Q: General, surely militarily there was an estimate of some sort of force inside before making an action into that area, as far as what they would be facing. Do you think, as the general on the ground had said, that the U.S. severely underestimated the number of al Qaeda fighters?
Rosa: I haven't heard a report from the general on the ground who said that. But I will tell you that, having gone to both Staff College and War College very proudly with the United States Army, when we do commanders' estimates, before we ever start a battle, when we do our planning, Brett, we predict -- trying to predict, trying to estimate the enemy's most likely action, and we also predict the enemy's most dangerous action.
And I can tell you that we plan against a wide range of what we think the enemy will do and the worst case. And I can tell you, knowing Buster Hagenbeck like I know him, he and his team planned that wide range.
Q: The secretary said that the latest situation reports are that there was very little ground fire coming from the al Qaeda. Is that because of the weather or is that an indication, you know, of the severity of their losses, that they're no longer able to put up much resistance?
Rosa: I would say it's all of the above. Over the last 36 hours we've seen sporadic firing, sporadic fighting. We continue to clear, surveil in our reconnaissance, clear mines. But the fighting that we saw in the first day has not been as intense. But it's still a very, very dangerous place, and I suspect that as we collapse caves, as we force them out of their fighting positions, it's very difficult for them to get reorganized. And that's probably the number of the factors that you said -- why we're not seeing as much fighting.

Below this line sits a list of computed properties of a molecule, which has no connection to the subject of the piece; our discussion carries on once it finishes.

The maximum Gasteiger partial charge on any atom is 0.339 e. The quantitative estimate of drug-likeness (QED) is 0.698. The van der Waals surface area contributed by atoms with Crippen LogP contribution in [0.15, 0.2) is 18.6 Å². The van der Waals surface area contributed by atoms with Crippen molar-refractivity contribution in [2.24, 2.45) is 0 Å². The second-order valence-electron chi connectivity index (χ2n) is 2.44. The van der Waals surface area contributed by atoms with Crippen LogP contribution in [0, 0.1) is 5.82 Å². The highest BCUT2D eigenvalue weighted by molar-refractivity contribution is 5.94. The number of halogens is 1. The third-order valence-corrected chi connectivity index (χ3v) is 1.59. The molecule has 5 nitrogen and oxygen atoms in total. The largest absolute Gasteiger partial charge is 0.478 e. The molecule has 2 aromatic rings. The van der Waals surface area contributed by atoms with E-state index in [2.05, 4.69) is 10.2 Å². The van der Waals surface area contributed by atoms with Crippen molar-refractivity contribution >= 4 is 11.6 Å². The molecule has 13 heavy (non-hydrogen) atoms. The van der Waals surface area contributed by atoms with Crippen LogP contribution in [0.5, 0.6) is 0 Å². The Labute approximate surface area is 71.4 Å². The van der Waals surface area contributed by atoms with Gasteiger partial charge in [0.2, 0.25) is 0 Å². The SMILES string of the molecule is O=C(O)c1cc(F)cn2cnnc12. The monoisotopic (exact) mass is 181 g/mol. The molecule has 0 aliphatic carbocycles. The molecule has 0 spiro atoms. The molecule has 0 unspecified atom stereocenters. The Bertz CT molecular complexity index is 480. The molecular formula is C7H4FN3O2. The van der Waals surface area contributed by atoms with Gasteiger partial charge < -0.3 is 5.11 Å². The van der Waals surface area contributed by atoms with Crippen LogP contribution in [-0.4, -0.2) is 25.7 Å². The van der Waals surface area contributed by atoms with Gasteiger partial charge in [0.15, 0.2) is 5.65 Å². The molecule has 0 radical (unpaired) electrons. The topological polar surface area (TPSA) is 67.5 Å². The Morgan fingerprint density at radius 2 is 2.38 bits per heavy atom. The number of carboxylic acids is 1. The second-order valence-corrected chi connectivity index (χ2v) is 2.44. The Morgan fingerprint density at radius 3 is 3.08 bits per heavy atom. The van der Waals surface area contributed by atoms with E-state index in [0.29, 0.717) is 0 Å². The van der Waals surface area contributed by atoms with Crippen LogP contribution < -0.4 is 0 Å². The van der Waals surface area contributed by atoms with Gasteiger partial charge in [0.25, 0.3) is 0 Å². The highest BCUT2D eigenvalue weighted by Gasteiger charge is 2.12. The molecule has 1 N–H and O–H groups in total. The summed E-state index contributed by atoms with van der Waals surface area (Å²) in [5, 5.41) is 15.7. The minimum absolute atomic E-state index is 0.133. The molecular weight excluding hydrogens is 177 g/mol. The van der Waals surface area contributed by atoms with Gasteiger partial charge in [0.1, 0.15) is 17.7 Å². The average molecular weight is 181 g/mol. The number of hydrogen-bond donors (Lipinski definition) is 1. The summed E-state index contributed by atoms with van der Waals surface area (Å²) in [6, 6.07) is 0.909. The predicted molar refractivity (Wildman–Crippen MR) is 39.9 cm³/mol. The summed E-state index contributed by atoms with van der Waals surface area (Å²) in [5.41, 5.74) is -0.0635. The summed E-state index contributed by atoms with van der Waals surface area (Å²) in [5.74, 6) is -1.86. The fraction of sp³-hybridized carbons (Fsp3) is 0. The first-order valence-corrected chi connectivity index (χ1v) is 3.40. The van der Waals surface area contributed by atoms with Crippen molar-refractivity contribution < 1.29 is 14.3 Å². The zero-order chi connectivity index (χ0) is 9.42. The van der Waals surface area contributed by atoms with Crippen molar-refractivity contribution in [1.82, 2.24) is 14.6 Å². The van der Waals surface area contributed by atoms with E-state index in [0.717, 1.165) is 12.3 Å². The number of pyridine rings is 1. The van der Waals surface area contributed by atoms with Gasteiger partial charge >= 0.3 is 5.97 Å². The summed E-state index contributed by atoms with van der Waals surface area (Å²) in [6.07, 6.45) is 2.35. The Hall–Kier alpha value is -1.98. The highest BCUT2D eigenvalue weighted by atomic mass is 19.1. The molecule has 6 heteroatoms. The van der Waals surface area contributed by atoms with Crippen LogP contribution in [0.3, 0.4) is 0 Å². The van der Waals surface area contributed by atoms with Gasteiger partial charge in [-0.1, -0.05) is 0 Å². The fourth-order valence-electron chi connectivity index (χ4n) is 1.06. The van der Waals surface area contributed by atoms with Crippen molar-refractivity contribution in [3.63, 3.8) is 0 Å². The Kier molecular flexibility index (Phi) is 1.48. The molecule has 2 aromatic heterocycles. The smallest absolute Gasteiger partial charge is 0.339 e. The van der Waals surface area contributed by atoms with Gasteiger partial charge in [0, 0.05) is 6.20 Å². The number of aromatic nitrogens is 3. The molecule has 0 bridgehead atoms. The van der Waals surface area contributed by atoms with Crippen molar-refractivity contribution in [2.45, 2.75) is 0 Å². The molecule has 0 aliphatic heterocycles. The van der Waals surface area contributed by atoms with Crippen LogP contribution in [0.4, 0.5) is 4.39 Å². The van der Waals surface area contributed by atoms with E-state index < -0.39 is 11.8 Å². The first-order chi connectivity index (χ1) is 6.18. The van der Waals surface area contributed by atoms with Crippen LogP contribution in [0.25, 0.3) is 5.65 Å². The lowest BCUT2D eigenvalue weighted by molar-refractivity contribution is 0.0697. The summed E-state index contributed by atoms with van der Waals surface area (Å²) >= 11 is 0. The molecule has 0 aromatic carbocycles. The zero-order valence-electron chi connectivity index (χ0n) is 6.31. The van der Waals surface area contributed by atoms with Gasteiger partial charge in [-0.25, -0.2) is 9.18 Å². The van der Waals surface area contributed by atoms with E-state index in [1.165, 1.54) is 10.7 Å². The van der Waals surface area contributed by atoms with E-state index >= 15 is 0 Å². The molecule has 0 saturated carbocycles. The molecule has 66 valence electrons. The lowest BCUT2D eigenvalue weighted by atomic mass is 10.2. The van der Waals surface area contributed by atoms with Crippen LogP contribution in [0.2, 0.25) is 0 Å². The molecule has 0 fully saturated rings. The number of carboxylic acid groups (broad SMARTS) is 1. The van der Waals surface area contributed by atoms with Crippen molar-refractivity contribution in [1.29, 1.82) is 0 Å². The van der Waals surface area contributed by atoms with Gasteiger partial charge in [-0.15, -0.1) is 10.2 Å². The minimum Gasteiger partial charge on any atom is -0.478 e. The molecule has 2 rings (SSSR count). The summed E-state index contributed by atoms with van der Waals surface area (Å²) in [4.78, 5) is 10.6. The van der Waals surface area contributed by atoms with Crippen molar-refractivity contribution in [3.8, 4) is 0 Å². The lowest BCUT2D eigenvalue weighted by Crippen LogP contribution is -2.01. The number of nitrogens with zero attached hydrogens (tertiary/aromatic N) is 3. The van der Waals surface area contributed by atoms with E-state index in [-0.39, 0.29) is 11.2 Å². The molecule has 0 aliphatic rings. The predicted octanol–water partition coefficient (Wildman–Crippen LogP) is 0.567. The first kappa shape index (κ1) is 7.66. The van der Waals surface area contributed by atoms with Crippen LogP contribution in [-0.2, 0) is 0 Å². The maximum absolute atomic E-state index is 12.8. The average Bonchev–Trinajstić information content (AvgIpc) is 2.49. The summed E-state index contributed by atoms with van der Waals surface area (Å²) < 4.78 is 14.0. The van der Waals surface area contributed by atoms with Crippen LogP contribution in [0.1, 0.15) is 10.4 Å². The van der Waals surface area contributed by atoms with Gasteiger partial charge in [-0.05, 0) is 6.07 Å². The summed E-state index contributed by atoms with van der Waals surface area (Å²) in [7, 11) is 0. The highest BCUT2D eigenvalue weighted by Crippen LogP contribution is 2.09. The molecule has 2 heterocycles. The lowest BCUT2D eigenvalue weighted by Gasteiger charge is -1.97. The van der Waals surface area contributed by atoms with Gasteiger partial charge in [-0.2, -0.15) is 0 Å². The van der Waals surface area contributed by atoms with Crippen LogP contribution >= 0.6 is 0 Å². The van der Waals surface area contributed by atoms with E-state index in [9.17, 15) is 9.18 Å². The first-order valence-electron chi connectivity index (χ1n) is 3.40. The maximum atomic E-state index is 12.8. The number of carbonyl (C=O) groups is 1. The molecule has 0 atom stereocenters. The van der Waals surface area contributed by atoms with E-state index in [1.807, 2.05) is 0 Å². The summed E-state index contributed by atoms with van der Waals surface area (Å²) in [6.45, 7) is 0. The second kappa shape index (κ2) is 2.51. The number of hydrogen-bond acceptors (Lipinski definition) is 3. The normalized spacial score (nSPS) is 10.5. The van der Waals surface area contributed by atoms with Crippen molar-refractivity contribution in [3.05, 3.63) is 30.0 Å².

Q: So you are seeing a significant weakening in the resistance there?
Rosa: We're seeing them move. We know that as we clear and as we bomb and as our attack helicopters take out positions, we're seeing them move.
Clarke: And with that, Nick?
Q: Could you explain, please -- because to me, anyway it's not clear -- what is the ultimate objective here, number one? And number two, since this is such a difficult terrain and it's impossible to tell exactly who is where and how many at any given time, how will you know when you've achieved a victory, when that operation is over, and whether it's three days, five days, or seven days?